Scooters had somewhat larger motors, but none of them produced more than one horsepower (746W). Compare that to American automobiles producing at least 100 horsepower, and you can begin to see why electric bicycles are such efficient vehicles compared to other alternatives.
Many people rode small folding electric bicycles with 16” or 20” wheels. This puzzled me until I talked to one of the locals. He explained that the average family of three (remember the “one child per family” law) lives in an apartment with about 300 square feet of floor space. In the cities, virtually all the apartments are above the ground floor because the street level is reserved for commercial and industrial space. So, all these commuters need to be able to haul their vehicles up one to ten flights of stairs and stow them in very limited spaces. An electric folding bicycle fits this need perfectly.
Perhaps most common were vehicles that looked like electric mopeds, with a platform on which to rest one’s feet, and pedals which looked like they were added as an afterthought. These tended to be more powerful than the folding e-bikes, which probably made up for the difficulties encountered in overnight parking.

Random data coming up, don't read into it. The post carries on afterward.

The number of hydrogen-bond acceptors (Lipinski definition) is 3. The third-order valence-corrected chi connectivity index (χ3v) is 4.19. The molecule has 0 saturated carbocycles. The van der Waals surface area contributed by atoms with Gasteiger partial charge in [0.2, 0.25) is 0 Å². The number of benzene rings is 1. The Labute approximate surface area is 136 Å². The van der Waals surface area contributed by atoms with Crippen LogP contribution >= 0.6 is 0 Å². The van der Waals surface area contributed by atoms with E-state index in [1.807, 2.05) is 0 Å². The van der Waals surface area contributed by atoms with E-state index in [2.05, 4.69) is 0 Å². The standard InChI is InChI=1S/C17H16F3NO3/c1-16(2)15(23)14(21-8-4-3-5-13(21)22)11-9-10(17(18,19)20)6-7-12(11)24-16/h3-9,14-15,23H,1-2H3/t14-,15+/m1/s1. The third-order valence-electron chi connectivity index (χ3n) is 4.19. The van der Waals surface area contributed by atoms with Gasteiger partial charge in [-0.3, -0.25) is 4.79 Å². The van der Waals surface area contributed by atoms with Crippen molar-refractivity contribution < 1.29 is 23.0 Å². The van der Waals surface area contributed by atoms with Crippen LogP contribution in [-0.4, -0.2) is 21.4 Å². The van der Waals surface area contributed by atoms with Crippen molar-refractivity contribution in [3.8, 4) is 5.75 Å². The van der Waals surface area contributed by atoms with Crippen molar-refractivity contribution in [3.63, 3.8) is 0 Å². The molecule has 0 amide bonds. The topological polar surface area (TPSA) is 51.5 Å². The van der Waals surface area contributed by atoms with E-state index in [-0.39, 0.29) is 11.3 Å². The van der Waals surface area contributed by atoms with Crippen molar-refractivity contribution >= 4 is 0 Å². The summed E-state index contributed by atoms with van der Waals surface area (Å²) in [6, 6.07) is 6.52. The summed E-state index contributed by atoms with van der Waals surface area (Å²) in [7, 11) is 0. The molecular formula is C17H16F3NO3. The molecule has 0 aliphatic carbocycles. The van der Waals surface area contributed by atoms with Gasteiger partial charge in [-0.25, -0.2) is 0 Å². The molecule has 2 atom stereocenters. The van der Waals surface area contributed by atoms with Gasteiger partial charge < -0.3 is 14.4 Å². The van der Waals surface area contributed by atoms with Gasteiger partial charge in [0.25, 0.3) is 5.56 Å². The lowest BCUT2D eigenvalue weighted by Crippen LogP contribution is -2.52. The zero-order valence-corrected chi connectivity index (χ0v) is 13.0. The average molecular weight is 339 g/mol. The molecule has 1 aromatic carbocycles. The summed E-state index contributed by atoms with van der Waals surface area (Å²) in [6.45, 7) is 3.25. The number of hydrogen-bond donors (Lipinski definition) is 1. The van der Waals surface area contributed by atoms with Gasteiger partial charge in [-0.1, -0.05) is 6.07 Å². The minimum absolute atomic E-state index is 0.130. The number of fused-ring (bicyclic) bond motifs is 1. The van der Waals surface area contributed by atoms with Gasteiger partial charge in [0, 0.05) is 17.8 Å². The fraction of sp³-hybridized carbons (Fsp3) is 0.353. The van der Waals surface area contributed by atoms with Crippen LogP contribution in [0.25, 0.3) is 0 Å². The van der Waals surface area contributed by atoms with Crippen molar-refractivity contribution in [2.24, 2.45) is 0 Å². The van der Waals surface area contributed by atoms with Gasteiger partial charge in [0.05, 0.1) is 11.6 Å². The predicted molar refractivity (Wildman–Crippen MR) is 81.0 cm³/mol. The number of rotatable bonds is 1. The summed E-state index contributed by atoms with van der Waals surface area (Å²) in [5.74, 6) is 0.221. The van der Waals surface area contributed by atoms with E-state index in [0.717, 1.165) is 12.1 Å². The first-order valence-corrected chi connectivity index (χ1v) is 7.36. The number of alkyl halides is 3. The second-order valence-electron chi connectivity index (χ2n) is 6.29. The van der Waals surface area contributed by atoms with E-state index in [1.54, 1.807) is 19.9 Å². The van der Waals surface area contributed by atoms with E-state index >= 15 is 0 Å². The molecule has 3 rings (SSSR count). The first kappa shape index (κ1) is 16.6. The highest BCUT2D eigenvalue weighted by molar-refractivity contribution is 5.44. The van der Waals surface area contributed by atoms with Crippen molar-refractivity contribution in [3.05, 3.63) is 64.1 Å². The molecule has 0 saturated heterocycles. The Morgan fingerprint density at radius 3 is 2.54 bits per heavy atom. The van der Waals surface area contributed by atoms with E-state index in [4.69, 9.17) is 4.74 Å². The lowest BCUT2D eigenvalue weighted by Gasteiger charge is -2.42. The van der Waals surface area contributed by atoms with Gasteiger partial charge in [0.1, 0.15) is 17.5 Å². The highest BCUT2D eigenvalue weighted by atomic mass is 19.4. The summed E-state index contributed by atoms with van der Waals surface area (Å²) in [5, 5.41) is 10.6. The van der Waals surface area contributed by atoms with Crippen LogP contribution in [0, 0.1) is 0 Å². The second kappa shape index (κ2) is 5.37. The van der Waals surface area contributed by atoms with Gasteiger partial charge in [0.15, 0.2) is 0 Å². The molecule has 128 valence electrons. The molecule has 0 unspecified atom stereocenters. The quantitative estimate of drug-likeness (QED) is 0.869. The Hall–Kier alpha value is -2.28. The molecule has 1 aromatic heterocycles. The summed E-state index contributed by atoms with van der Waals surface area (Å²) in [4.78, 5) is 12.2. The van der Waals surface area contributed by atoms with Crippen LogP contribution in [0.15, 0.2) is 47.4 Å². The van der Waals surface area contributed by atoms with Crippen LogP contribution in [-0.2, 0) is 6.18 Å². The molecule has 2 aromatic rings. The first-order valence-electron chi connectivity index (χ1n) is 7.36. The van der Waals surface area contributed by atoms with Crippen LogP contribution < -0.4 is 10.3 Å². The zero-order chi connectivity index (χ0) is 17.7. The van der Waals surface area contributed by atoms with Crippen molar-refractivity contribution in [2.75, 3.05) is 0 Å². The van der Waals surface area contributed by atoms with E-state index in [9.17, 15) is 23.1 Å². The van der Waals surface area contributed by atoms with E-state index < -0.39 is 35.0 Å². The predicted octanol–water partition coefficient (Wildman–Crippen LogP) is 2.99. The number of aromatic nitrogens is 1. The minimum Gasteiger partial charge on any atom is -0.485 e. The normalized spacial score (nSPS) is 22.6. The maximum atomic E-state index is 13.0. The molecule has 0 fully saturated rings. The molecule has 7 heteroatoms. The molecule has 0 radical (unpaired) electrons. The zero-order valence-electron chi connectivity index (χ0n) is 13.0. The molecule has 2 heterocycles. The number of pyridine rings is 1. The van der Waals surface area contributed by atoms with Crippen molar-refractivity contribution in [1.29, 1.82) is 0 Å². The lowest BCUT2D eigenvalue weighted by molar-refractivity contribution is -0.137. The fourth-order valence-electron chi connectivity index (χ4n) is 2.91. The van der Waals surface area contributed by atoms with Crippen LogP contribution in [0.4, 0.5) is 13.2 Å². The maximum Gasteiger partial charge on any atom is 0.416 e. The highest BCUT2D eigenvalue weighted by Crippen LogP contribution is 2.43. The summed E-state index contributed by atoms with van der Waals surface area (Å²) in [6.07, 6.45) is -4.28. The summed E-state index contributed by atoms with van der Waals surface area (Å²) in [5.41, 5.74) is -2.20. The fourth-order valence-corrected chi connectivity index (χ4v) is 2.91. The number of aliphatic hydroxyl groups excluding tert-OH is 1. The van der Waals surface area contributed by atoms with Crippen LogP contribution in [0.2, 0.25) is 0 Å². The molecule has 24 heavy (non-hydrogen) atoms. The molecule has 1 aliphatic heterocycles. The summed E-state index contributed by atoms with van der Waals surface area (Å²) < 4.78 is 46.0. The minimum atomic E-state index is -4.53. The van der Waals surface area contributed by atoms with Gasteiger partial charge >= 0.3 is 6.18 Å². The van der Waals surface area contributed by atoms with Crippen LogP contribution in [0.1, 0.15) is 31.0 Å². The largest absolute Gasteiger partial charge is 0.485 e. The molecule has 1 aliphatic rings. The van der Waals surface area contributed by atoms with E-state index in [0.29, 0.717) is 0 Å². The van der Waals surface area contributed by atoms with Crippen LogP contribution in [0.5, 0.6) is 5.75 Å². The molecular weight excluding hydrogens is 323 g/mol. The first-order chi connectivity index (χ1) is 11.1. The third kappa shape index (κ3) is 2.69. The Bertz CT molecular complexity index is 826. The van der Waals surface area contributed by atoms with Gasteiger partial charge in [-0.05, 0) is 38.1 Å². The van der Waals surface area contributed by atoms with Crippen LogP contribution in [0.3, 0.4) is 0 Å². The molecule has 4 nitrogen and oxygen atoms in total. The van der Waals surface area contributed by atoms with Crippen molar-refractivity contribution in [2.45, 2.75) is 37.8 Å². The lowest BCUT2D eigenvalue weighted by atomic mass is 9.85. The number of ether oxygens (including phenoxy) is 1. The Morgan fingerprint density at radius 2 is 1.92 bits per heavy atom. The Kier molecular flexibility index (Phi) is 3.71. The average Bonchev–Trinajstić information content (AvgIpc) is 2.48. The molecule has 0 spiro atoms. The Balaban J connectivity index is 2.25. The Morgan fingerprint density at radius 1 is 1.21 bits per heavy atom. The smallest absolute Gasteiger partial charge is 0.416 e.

Beyond these electric mopeds, there were lots of electric scooters that looked like modernized versions of the old Vespa design. Like the electric mopeds, many of the scooters had vestigial pedal assemblies, and I noticed that many folks simply removed the pedals and the rest of the human power system. When I asked why people did this, someone explained that the law states that electric bicycles can be sold without licensing through department stores and any other retail outlet.